A lot of people have asked me what I think about when I remember back to that hot, humid August night in 1973 when Tom Phillips, then the president of the Raytheon Company, witnessed to me in his home. I left his house that night shaken by the words he had read from C. S. Lewis’s Mere Christianity about pride. It felt as if Lewis were writing about me, former Marine captain, Special Counsel to the President of the United States, now in the midst of the Watergate scandal. I had an overwhelming sense that I was unclean.

After talking to Tom, I found that when I got to the automobile to drive away, I couldn’t. I was crying too hard – and I was not one to ever cry. I spent an hour calling out to God. I did not even know the right words. I simply knew that I wanted Him. And I knew for certain that the God who created the universe heard my cry.

From the next morning to this day, I have never looked back. I can honestly say that the worst day of the last 35 years has been better than the best days of the 41 years that preceded it. That’s a pretty bold statement, given my time in prison, three major surgeries, and two kids with cancer at the same time, but it is absolutely true.

That’s because, for the last 35 years – whether in pain, suffering, joy, or jubilation, it makes no difference – I have known there was a purpose. I have known that I belong to Christ and that I am here on earth to advance His Kingdom.

Would I have ever known that if Tom had not witnessed to me?

The reason I visited Tom that fateful night was that I was coming back to his company as counsel. But before he met with me, Tom prayed about how he should treat me. After all, here was his lawyer, mixed up in the Watergate affair. Tom later told me that God spoke to him: “Tell Chuck Colson about me, because he needs a friend.” God was certainly right! I was as desperate and lonely as a man could be.

But get this: Never before in Tom Phillips’s life had God told him to share the Gospel. Never before had he done so.

But in total obedience, Tom followed God’s lead, and the result? A ministry that now spreads all around the world to 114 countries, tens of thousands of men and women coming out of prison being redeemed by the blood of Christ, and then finding their place in community; and the whole Church being sensitized to the needs of the least of these in our midst.

I also wonder what might have happened to me, personally, had I not encountered the living God that night or some other time. I do not really think I would be alive today. Before my conversion I drank, partied, and smoked heavily. I do not think I would be seeing my 77th birthday, which I will this October.

And if I managed somehow to survive the high-powered party life in Washington among the rich, famous, and powerful, I would have been so miserable I don’t think I could have lived with myself. If I did not know for sure that the God who created us sent His Son to die on a cross that my sins might be forgiven, I would have long ago suffocated in the stench of my own sin.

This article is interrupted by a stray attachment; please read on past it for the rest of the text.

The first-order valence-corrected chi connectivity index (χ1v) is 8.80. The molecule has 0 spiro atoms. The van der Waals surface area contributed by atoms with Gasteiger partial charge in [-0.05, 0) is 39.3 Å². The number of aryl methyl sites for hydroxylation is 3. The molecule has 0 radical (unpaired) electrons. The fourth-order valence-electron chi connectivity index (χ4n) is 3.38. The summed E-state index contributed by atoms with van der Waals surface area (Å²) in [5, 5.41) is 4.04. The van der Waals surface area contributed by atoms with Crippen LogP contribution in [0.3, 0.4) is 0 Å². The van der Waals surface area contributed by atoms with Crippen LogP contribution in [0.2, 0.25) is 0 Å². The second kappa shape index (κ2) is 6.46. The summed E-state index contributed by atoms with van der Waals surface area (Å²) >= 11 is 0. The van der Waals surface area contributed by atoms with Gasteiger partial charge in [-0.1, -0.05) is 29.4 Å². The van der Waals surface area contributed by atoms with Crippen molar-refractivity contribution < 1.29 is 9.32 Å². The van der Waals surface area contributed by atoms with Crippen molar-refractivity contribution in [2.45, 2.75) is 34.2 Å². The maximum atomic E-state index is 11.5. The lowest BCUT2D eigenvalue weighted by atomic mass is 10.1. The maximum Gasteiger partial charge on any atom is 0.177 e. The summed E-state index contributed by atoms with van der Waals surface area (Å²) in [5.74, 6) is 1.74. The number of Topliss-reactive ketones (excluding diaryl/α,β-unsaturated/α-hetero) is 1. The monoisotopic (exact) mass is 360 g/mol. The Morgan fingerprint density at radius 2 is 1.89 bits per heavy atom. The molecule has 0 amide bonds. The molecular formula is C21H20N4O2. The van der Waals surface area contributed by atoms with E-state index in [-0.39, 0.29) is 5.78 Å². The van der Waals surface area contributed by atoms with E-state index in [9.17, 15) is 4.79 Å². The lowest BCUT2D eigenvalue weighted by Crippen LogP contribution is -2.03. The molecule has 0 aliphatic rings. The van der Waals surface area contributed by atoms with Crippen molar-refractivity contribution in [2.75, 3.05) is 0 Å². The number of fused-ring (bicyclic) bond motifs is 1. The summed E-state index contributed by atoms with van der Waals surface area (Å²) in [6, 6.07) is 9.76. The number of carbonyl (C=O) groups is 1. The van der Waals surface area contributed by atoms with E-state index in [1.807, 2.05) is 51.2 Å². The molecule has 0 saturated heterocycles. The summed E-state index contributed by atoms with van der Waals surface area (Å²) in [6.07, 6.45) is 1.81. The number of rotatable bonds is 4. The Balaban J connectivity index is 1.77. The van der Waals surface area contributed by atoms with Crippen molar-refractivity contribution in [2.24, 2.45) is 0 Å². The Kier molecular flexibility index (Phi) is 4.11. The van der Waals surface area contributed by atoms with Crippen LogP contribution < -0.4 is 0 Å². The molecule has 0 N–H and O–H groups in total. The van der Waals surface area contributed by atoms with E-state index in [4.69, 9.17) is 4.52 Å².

So how do you celebrate 35 years as a Christian? By recommitting yourself to use every available moment, every ounce of energy, in service of the King. For what He has done for me, how could I ever do less?

When Faced With Options, You Choose

Just as an FYI for my loyal readers, I’ve opted to attend the ad hoc committee on structure meeting for Kairos Prison Ministry, which is a part of the implementation of doubling the size of the ministry in ten years. I am choosing this over attending the Province VII synod, which is the same weekend.

This committee of eight people will be doing some important work. I ask that you hold this meeting in your prayers.

The Provincial meetings in TEC can be the initial skirmishes before General Convention. Last time I roused things up with a couple of resolutions. I hope someone else takes up that task.

What will be interesting is when the roll is called (if it is called) for Ft. Worth. It will be a stark reminder of the brokenness of our church.

Likely Prospects For The Anglican Communion: Continued Sluff And Obfuscation

Every once in a while I get a little hope that clarity might come around in the Anglican Communion regarding the Episcopal Church and its actions. But, that has been dashed again. Seems the game is now kicked down the road to this Spring regarding the Anglican Consultative Council and a Primates Meeting regarding the Anglican Covenant, and this will put a draft covenant before GC2009. The covenant will be treated like a salad bar where TEC will take parts of the covenant and reject other parts, yet they will avoid outright rejection of the same and the ABC and the rest of the Communion will equivocate over TEC’s legislation. TEC will pretty much go on doing what they want to do, and the border crossings will not cease. The schism of the Anglican Communion will take a generation to sort out.